Growing an acre of corn, soybeans or wheat in 2012 will cost producers a lot more than it did this year, say Purdue and Ohio State Extension experts. Farmland rental costs and volatile fertilizer prices represent the two primary drivers of increasing production costs, and, according to Purdue Extension agricultural economist Alan Miller and Ohio State Extension agricultural economist Barry Ward, seed prices also will be up 5-10% in the coming year. Pesticide prices will vary by product.
"Preliminary budgets show variable costs for rotation corn increasing by 16%, soybeans by 15% and wheat by 12% as compared with our January 2011 budgets," Miller says.
But while input prices are up, markets are still signaling that they want more corn in 2012, which could influence producers' planting decisions. It also means producers may need more fertilizer, says Ward, leader of the Production Business Management program in the Department of Agricultural, Environmental and Development Economics at Ohio State.
"The way fertilizer prices have been moving, it's been purely demand driven," Ward says. "With worldwide crop prices being high, fertilizer prices are staying relatively well correlated with commodity prices."
Because of those commodity prices, Ward says increases in production costs are to be expected. He and Miller both say farmers can and should begin to manage profit margins now. One way to do that is by pricing 2012 fertilizer this fall, because prices are expected to increase by the spring.
Another area growers can reevaluate is cash rents.
"It's hard to figure out a fair amount of cash rent, especially in an environment with so much potential for quick commodity price declines and input price surges," Miller says. "We don't want to see another 2009 where grain prices dropped, costs increased and profitability disappeared. It's a challenging risk-management environment for the farmers."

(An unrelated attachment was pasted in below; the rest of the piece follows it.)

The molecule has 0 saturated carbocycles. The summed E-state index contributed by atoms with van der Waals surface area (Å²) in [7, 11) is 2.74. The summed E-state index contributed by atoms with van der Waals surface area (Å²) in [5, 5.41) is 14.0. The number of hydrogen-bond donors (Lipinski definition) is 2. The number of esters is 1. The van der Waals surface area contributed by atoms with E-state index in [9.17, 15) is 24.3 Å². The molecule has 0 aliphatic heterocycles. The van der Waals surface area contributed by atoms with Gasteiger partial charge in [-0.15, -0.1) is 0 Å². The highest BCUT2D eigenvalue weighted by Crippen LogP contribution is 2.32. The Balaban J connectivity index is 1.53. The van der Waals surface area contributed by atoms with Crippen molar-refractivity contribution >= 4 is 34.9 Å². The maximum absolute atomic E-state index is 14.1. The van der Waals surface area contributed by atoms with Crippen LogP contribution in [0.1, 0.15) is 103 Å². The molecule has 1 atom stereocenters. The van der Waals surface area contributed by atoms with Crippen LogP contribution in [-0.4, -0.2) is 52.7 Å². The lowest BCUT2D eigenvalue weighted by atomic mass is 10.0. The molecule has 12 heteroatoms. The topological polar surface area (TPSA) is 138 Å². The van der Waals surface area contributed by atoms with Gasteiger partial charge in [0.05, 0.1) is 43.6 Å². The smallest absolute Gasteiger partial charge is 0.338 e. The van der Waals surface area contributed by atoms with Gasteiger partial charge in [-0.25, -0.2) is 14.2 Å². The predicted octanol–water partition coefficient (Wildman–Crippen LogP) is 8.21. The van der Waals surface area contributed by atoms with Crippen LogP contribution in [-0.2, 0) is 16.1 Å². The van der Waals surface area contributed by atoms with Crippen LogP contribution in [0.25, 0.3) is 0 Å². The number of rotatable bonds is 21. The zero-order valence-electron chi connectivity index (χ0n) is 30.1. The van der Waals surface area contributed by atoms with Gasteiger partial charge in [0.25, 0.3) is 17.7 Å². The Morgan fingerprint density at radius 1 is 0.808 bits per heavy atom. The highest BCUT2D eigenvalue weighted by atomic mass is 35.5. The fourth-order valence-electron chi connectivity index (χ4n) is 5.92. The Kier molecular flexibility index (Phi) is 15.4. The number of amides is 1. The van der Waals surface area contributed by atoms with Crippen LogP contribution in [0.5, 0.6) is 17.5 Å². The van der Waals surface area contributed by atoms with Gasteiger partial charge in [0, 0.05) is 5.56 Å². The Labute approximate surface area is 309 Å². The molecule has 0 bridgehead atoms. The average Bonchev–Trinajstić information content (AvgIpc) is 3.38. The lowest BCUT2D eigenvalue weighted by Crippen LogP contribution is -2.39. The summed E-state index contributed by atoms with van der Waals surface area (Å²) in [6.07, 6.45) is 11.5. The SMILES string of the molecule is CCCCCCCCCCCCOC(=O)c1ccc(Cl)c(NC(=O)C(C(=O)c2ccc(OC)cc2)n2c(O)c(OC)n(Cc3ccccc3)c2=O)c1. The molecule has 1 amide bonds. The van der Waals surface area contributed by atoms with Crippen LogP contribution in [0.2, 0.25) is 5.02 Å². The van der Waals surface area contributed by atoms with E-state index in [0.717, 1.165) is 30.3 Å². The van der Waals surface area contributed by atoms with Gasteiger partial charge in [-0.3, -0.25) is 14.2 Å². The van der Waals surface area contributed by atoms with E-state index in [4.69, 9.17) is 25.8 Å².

He urged farmers to be cautious, despite a feeling of high farm incomes, and to try to hold down costs by thinking through all of their purchases.
"Commodity producers need to still be working toward being low-cost producers on a cost-per-bushel-produced basis," Miller says. "Growers need to manage the expected margin between the selling price of the crop and their costs."
While many farmers may want to take a "wait and see" approach toward marketing the 2011 crop, that may not be a good idea. Instead, Miller and Ward suggest locking in profit margins and not giving up marketing strategies, because even if crop prices recover, demand for inputs and input prices are likely to increase.
For cash rents, Miller says flexible lease agreements could help both growers and landowners in a volatile period.
"Try to help landowners understand the market and the volatility," he says. "Possibly look at flexible lease agreements instead of locking in cash rents, in case inputs increase and commodity prices fall."
Both universities offer resources to help farmers budget for the coming crop year. Ohio State's Department of Agricultural, Environmental and Development Economics has a series of free farm management enterprise budgets that can be downloaded. The "2012 Purdue Crop Cost and Return Guide" is available for free download via Purdue Extension: The Education Store. The publication number is ID-166.